In this study we demonstrated that one fifth of RCC, diagnosed either as “unclassified RCC, high grade” or “unclassified RCC with papillary pattern,” are FH deficient by IHC and were almost invariably accompanied by FH mutations. Only 0.5% of all cases diagnosed previously as papillary RCC, and 3% of those considered type 2 papillary RCC, showed FH deficiency by IHC and FH mutations, whereas all other evaluated renal tumors showed retained FH expression. The FH-deficient RCCs shared remarkable clinico-pathologic similarities with HLRCC-associated RCC, including younger age at presentation, aggressive clinical behavior, and adverse morphologic features, and were characterized predominantly by papillary architecture, typically admixed with other growth patterns, with invariable presence of at least focal macronucleoli. In fact, we were able to document an association with HLRCC syndrome in 8/23 (35%) patients. By IHC, these tumors typically demonstrated an FH-deficient profile (FH−) with aberrant succination, resulting in diffuse and strong 2SC reactivity (2+), which has previously been shown to be strongly associated with HLRCC-related RCC.13,14 The IHC profile, along with the morphology, aggressive clinical behavior, and the presence of FH mutations, provides strong justification to consider these tumors as part of the spectrum of the HLRCC-associated RCC.
We believe that both antibodies, FH and 2SC, should be used simultaneously to enhance the IHC potential in detecting FH-deficient RCC. Combined negative staining for FH and strong positive staining for 2SC demonstrated very good sensitivity for FH-deficient RCC profile and excellent specificity. That is, a normal pattern of staining for FH and 2SC can be used to rule out FH deficiency in the great majority of renal carcinomas encountered. However, we identified 2 tumors (patient #19 and #21, second tumor) with variably retained FH expression by IHC; both tumors showed FH point mutations (2SC 2+ in both cases). As previously shown, possible missense or other in-frame FH mutations may be associated with retained FH expression, resulting from a synthesis of a stable, but inactive enzyme.13–15,21 In addition, all cases considered “indeterminate” on IHC due to 2SC 1+ (21 cases) or 2SC 2+ (3 cases), but showing retained FH expression (FH+), exhibited wild-type FH. Therefore, restricting the evaluation to only 1 of the antibodies would be limited by the relatively lower sensitivity of FH and the lower specificity of 2SC. We also found it difficult to reliably confirm whether 2SC reactivity was nuclear, when diffuse and strong cytoplasmic reactivity was present. This is in contrast to Chen et al14 who found both cytoplasmic and nuclear 2SC to be present in HLRCC-associated RCC, allowing them to distinguish it from the “cytoplasmic only” pattern observed in a proportion of papillary RCC, type 2, and some unclassified, high-grade RCC cases. The clinical utility of the 2SC antibody is also currently limited, because it is not yet commercially available and cannot be routinely used in surgical pathology laboratories. Given the lower specificity and the difficulty in interpretation of 2SC, negative FH appears to be a more specific and comparably sensitive test at the present time.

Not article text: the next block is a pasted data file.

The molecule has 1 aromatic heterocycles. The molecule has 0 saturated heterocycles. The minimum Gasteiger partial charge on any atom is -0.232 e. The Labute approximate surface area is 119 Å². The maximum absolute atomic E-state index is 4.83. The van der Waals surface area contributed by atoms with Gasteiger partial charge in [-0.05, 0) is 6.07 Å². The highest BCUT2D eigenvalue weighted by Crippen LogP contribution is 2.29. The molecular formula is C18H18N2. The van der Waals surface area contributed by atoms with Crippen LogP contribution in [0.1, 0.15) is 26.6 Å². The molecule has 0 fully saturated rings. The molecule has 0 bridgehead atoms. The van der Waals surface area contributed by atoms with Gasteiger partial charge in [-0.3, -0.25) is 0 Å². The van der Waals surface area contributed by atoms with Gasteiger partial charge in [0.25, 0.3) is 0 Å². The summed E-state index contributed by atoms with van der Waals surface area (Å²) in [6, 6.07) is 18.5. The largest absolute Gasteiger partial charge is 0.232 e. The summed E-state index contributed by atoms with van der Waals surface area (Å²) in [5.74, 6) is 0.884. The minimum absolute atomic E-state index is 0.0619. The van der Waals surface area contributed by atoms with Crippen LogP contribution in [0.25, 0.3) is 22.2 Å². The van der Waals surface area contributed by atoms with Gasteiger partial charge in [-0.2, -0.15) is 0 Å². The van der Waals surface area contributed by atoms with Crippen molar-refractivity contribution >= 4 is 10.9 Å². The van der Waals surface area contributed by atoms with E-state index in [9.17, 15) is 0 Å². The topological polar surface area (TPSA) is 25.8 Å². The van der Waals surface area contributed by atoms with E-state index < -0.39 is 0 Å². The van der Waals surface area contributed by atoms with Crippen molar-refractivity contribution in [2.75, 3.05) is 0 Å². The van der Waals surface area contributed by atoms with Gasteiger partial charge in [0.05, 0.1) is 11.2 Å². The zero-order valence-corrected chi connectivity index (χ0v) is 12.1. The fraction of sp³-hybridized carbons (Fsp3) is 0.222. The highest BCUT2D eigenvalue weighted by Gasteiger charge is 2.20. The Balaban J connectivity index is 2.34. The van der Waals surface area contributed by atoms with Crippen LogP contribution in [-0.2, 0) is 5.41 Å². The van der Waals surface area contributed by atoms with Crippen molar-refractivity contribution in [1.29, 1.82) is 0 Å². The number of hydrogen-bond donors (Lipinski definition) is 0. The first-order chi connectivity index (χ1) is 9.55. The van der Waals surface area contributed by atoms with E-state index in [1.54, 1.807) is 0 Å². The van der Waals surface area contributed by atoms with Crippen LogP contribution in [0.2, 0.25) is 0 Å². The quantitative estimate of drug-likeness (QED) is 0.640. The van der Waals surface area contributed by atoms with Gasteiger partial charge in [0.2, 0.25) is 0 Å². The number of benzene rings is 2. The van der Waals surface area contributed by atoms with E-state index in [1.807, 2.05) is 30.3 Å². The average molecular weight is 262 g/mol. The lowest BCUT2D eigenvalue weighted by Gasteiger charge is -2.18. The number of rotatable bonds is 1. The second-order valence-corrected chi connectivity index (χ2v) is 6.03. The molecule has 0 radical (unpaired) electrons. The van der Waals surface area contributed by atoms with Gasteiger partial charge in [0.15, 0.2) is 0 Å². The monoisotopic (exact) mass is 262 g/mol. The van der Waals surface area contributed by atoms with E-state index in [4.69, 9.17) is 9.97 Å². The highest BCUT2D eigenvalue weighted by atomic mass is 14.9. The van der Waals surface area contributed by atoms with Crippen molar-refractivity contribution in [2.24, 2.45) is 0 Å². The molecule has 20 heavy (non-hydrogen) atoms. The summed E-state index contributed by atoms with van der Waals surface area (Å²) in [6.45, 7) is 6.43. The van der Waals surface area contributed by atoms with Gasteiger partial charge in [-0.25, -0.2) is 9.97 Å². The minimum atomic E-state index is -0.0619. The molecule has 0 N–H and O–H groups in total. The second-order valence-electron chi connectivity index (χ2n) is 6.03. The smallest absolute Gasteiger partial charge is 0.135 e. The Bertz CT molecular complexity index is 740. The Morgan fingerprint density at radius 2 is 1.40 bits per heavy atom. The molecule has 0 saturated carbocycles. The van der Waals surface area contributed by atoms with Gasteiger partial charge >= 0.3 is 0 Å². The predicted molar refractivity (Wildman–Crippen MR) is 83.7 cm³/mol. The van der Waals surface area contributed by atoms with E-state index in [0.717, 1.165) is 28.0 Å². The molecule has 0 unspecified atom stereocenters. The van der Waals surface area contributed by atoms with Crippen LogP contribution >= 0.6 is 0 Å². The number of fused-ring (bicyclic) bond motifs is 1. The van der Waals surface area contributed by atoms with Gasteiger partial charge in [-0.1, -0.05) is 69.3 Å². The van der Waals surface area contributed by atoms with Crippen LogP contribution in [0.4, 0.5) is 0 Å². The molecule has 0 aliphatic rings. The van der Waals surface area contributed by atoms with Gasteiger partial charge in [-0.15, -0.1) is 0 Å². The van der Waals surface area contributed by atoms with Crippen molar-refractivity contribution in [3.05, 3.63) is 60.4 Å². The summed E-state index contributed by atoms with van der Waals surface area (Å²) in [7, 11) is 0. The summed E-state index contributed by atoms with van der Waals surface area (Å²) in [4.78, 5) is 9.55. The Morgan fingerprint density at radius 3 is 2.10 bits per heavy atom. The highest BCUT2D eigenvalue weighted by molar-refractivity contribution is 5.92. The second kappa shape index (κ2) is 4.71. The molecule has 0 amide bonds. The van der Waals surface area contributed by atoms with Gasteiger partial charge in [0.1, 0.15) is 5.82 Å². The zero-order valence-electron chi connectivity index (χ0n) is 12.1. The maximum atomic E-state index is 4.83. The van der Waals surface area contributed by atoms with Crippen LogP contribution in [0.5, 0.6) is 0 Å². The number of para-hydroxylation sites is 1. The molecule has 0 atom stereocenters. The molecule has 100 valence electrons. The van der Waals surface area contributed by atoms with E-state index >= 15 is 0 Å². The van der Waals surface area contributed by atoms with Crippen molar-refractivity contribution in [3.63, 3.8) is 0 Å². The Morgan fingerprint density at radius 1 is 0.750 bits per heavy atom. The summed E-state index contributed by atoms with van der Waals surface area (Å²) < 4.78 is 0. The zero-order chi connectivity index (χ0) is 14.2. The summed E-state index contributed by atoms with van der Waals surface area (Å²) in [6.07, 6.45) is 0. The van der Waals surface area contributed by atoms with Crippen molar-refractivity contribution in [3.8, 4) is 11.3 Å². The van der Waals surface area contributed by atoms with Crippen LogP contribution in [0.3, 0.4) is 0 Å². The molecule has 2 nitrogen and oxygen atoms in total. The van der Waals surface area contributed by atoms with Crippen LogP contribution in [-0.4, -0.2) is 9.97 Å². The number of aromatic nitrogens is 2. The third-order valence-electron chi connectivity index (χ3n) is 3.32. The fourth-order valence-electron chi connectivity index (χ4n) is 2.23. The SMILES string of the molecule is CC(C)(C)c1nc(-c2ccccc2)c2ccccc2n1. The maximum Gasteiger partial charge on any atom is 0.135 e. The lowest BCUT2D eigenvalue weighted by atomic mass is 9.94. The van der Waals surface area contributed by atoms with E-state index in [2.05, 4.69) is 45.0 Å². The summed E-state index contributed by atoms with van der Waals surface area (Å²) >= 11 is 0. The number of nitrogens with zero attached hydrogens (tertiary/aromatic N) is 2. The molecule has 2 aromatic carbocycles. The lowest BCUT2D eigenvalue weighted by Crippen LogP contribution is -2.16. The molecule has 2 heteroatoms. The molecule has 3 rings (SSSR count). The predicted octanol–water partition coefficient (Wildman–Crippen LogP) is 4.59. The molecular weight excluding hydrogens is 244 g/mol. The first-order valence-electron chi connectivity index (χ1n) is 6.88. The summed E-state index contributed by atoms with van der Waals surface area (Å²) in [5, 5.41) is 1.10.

Recent studies have also shown that IHC reactivity for 2SC22 or 2SC in combination with FH21,23 aids in identifying FH-deficient leiomyomas in younger patients, associated with HLRCC syndrome. We have previously shown that, although the great majority of patients with HLRCC syndrome will have FH-deficient leiomyomas, 1% of all sporadic uterine leiomyomas are FH deficient usually due to somatic inactivation.23 This is in contrast to the current study, in which germline FH mutations were identified in all patients with FH-deficient RCC with sufficient material for testing.
The RCC associated with HLRCC syndrome have been reported in about 30% of HLRCC families.4,12 HLRCC-associated RCC are particularly difficult to manage because they are highly aggressive and present with advanced-stage and metastatic disease, resulting in death of disease in 40% to 50% patients.9,10 Therefore, active surveillance is not recommended for the management of even small HLRCC-associated renal tumors in families with HLRCC syndrome, and wide surgical excision is recommended when any renal tumor is detected.10 RCCs associated with HLRCC syndrome are, however, quite rare and clinically challenging to diagnose in practice, because patients frequently do not exhibit the whole spectrum of the clinical presentations, and the family association is either unknown or not apparent; clinical manifestations can also differ within families.9,10 The initial report described renal tumors in 32% of the patients, all with metastatic disease at presentation,2 with a prevalence of 14% reported by the National Cancer Institute (NCI) group in a North American cohort.4 Kidney cancers have lower penetrance than the skin or uterine leiomyomas in the HLRCC-affected families, and they typically occur more than a decade later.4,9,12 Therefore, patients may initially present only with skin or uterine leiomyomas or less commonly with renal cell carcinoma, and renal tumors may demonstrate a delayed presentation, or the patients may lack the other HLRCC syndromic features. In the largest cohort of 38 patients with renal tumors, reported by Merino et al9 from the NCI, 39% had documented skin leiomyomas, and 55% had uterine leiomyomas. The morphology remains crucial in recognizing these tumors in routine practice.